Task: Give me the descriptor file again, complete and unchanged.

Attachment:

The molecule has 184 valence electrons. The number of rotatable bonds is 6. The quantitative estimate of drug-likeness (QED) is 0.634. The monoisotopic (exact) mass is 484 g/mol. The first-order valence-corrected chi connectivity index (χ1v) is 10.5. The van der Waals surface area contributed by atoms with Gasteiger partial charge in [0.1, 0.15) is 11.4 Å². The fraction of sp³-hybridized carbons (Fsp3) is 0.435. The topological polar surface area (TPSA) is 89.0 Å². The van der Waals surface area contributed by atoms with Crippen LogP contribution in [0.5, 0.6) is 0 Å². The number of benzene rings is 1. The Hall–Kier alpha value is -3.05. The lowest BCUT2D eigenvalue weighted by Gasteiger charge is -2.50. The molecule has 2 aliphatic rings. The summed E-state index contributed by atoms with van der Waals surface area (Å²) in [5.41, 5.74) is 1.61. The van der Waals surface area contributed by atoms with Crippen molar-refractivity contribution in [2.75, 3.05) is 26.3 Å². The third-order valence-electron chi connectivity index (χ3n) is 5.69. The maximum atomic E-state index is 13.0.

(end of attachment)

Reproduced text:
The molecule has 184 valence electrons. The number of rotatable bonds is 6. The quantitative estimate of drug-likeness (QED) is 0.634. The monoisotopic (exact) mass is 484 g/mol. The first-order valence-corrected chi connectivity index (χ1v) is 10.5. The van der Waals surface area contributed by atoms with Gasteiger partial charge in [0.1, 0.15) is 11.4 Å². The fraction of sp³-hybridized carbons (Fsp3) is 0.435. The topological polar surface area (TPSA) is 89.0 Å². The van der Waals surface area contributed by atoms with Crippen LogP contribution in [0.5, 0.6) is 0 Å². The number of benzene rings is 1. The Hall–Kier alpha value is -3.05. The lowest BCUT2D eigenvalue weighted by Gasteiger charge is -2.50. The molecule has 2 aliphatic rings. The summed E-state index contributed by atoms with van der Waals surface area (Å²) in [5.41, 5.74) is 1.61. The van der Waals surface area contributed by atoms with Crippen molar-refractivity contribution in [2.75, 3.05) is 26.3 Å². The third-order valence-electron chi connectivity index (χ3n) is 5.69. The maximum atomic E-state index is 13.0.